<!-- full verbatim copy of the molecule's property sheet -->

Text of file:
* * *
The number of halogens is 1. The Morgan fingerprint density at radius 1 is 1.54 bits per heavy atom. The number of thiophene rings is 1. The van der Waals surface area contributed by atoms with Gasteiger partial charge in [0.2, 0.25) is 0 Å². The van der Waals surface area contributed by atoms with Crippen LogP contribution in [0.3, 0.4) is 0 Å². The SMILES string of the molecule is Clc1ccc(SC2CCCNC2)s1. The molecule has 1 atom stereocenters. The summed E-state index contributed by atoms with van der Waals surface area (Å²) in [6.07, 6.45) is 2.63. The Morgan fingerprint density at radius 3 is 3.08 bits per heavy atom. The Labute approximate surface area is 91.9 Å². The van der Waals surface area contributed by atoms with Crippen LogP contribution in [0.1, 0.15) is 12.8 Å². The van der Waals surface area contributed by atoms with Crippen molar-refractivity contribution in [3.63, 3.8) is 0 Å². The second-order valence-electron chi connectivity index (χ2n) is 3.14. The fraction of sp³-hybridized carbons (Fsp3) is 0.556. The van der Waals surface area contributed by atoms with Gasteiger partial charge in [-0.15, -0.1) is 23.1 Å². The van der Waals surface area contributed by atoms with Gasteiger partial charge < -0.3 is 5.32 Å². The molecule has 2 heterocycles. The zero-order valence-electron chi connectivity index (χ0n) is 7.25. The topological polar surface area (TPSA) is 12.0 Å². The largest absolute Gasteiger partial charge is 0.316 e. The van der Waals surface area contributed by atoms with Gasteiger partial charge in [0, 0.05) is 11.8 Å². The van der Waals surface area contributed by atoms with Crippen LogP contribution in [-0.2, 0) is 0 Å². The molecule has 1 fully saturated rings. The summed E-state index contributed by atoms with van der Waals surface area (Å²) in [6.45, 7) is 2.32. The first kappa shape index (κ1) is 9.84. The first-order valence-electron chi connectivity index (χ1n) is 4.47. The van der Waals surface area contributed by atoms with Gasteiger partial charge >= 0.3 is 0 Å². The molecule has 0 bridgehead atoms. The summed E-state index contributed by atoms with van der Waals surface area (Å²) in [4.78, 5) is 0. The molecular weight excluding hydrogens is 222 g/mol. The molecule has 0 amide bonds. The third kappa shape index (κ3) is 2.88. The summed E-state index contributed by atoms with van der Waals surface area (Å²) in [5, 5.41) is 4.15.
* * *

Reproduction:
The number of halogens is 1. The Morgan fingerprint density at radius 1 is 1.54 bits per heavy atom. The number of thiophene rings is 1. The van der Waals surface area contributed by atoms with Gasteiger partial charge in [0.2, 0.25) is 0 Å². The van der Waals surface area contributed by atoms with Crippen LogP contribution in [0.3, 0.4) is 0 Å². The SMILES string of the molecule is Clc1ccc(SC2CCCNC2)s1. The molecule has 1 atom stereocenters. The summed E-state index contributed by atoms with van der Waals surface area (Å²) in [6.07, 6.45) is 2.63. The Morgan fingerprint density at radius 3 is 3.08 bits per heavy atom. The Labute approximate surface area is 91.9 Å². The van der Waals surface area contributed by atoms with Crippen LogP contribution in [0.1, 0.15) is 12.8 Å². The van der Waals surface area contributed by atoms with Crippen molar-refractivity contribution in [3.63, 3.8) is 0 Å². The second-order valence-electron chi connectivity index (χ2n) is 3.14. The fraction of sp³-hybridized carbons (Fsp3) is 0.556. The van der Waals surface area contributed by atoms with Gasteiger partial charge in [-0.15, -0.1) is 23.1 Å². The van der Waals surface area contributed by atoms with Gasteiger partial charge < -0.3 is 5.32 Å². The molecule has 2 heterocycles. The zero-order valence-electron chi connectivity index (χ0n) is 7.25. The topological polar surface area (TPSA) is 12.0 Å². The largest absolute Gasteiger partial charge is 0.316 e. The van der Waals surface area contributed by atoms with Gasteiger partial charge in [0, 0.05) is 11.8 Å². The van der Waals surface area contributed by atoms with Crippen LogP contribution in [-0.2, 0) is 0 Å². The molecule has 1 fully saturated rings. The summed E-state index contributed by atoms with van der Waals surface area (Å²) in [6.45, 7) is 2.32. The first kappa shape index (κ1) is 9.84. The first-order valence-electron chi connectivity index (χ1n) is 4.47. The van der Waals surface area contributed by atoms with Gasteiger partial charge >= 0.3 is 0 Å². The molecule has 0 bridgehead atoms. The summed E-state index contributed by atoms with van der Waals surface area (Å²) in [4.78, 5) is 0. The molecular weight excluding hydrogens is 222 g/mol. The molecule has 0 amide bonds. The third kappa shape index (κ3) is 2.88. The summed E-state index contributed by atoms with van der Waals surface area (Å²) in [5, 5.41) is 4.15.